We would like to present a few facts, combined with our own opinions, which should hopefully encourage people to seek a balanced judgement on the issue. An interesting statistic is that during the complex process of migration, Britain actually loses more people through emigration than it gains through immigration. Therefore, the working population of Britain is reducing year by year, and this could be damaging to the British economy. In a way, Britain is a victim of it?
s own economic prosperity, and as a result of greater life expectancy, it faces the pleasant burden of providing for an increasingly older population. Also, a severe skills shortage in the key areas of teaching, medicine, engineering, and I. T has left a gap in the labour market that foreigners may be able to fill. America became the richest and the most prosperous nation in the world by allowing almost unregulated immigration.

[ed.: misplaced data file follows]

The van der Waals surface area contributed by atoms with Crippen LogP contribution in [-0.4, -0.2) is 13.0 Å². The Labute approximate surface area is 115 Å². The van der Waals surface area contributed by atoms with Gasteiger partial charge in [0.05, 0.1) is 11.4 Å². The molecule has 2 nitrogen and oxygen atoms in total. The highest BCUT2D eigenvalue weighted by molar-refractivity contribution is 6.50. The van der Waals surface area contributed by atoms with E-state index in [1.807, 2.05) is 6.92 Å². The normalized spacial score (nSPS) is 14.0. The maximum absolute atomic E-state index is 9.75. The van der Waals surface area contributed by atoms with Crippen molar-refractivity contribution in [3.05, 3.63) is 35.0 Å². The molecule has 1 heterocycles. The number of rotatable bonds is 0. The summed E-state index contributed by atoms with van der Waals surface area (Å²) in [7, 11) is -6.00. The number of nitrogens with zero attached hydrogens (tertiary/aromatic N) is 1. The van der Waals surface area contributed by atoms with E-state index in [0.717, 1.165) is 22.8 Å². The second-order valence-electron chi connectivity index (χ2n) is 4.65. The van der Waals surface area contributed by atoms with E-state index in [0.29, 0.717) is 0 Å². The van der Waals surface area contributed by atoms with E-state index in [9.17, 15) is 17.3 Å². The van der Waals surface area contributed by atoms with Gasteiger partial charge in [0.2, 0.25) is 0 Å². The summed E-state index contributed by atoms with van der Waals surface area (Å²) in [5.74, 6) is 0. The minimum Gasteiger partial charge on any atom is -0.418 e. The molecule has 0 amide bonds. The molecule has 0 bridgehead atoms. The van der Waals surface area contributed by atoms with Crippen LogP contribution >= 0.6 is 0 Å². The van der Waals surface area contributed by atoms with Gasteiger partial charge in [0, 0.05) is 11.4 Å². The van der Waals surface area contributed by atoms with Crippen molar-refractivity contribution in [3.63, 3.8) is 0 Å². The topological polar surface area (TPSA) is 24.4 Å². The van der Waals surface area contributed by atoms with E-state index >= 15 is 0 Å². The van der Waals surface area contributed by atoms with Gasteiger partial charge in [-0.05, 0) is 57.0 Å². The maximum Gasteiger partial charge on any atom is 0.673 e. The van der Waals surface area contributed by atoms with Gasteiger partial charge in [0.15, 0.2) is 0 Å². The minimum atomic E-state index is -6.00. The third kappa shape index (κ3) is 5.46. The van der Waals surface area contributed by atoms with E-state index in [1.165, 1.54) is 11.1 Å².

Now, we are not suggesting that this be implemented in Britain, but unless Britain allows a healthy influx of foreigners into the UK to do certain crucial jobs, the economy could suffer. Imagine how different Britain would be, without the diversity of culture that have developed since World War II. For many people, Friday would not be Friday without? going for an Indian. ?
Highly successful programmes such as the Ali G show, Goodness Gracious me and Bollywood or Bust, would not have existed without the ingratiation of foreign culture into British society at large. Therefore we think it is patently clear that immigrants have made valid contributions to the lifestyle of this country and the benefits are clear to see in every facet of modern day life. A blend of different peoples and customs have redefined what it means to be British, and have added to the rich cultural tapestry of this nation Another more sociological element to the debate, is provided by the social contract theory. The social contract is a Gentleman?